Simulink is more "module-based" comparing to matlab code but as you may expected there're many crossed area between them.

    The aim of using simulink is to minimize the complexity of some engineering simulation process, such as engine, aero, building, thermal which can hardly be done by code itself (normally one block involves many lines of codes, like this AC/DC converter: http://www.mathworks.co.uk/help/phys...converter.html)
    • PS Reviewer
    Offline

    18
    ReputationRep:
    I would highly recommend that you don't buy any books. Books are very difficult to learn the basics of computing/programming language from. There are plenty of web resources which are much better.
    Offline

    15
    ReputationRep:
    You probably don't need to be a master at it before going to university. It's essentially a programming language for maths, so if you have some familiarity already, it should be adaptable.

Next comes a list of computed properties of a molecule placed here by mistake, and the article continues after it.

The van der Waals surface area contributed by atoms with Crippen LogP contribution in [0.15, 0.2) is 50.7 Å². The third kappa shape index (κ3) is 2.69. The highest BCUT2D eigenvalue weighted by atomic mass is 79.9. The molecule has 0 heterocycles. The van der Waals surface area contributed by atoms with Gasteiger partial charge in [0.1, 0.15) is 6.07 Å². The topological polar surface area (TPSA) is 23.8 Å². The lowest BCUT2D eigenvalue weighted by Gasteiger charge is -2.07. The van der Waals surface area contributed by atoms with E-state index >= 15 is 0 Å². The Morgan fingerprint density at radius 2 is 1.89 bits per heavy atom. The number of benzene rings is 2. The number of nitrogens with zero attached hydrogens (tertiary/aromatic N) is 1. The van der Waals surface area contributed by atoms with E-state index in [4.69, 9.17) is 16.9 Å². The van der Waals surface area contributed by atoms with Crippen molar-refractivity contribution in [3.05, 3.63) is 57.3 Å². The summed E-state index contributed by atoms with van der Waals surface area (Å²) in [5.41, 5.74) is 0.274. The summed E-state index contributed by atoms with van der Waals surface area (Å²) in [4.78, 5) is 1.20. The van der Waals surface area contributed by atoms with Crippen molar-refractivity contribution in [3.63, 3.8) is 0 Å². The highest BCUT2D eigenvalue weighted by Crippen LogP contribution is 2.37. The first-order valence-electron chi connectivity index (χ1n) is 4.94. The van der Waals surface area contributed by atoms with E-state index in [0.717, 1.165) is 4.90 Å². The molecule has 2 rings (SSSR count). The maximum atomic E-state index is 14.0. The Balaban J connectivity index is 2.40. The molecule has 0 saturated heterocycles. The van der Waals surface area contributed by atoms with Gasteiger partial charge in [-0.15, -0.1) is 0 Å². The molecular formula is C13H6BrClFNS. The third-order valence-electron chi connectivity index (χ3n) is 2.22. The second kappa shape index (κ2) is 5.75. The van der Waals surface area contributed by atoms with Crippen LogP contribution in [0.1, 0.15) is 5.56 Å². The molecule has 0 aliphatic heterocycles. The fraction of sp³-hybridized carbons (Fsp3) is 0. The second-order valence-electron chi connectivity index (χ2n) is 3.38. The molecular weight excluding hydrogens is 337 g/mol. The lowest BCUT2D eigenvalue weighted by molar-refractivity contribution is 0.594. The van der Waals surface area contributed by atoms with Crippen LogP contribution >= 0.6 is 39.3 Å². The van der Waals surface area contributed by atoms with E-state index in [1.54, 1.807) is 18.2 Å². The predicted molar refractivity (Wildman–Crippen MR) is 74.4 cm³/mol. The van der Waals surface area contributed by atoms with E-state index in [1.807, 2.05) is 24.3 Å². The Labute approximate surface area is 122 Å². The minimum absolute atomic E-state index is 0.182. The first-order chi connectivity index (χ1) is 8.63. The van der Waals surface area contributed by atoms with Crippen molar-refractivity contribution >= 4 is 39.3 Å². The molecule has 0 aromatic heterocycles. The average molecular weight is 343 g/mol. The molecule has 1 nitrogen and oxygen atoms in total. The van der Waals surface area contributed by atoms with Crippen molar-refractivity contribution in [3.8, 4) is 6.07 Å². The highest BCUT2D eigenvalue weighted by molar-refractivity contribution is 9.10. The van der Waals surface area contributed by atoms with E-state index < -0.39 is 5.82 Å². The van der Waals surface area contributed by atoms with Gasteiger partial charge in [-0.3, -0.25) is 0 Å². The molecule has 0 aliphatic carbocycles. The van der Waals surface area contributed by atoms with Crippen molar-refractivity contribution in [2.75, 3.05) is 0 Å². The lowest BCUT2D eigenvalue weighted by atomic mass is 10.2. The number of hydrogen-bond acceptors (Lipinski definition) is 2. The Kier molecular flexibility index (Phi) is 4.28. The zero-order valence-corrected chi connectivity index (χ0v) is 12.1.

Youtube is a good resource though. So is the MATLAB website. It really depends what you want to do - But you can find "projects" online to test out as well.


    For first year you will probably use these sorts of MATLAB skills: Variables, matrices, storing outputs (A goes to A1 for use later, etc), plots and maybe differentation/integration type operations. 9 times out of 10, it's just typing in the words and letting the software do the rest.
    Offline

    2
    ReputationRep:
    Everyone else will be a newbie at it, so dont worry. We were always encouraged to use the 'Help' file, although it's not always terribly helpful. If not then I just googled the hell out of that sh*t...
    • Thread Starter
    Offline

    0
    ReputationRep:
    (Original post by SillyEddy)
    You probably don't need to be a master at it before going to university. It's essentially a programming language for maths, so if you have some familiarity already, it should be adaptable.

    Youtube is a good resource though. So is the MATLAB website. It really depends what you want to do - But you can find "projects" online to test out as well.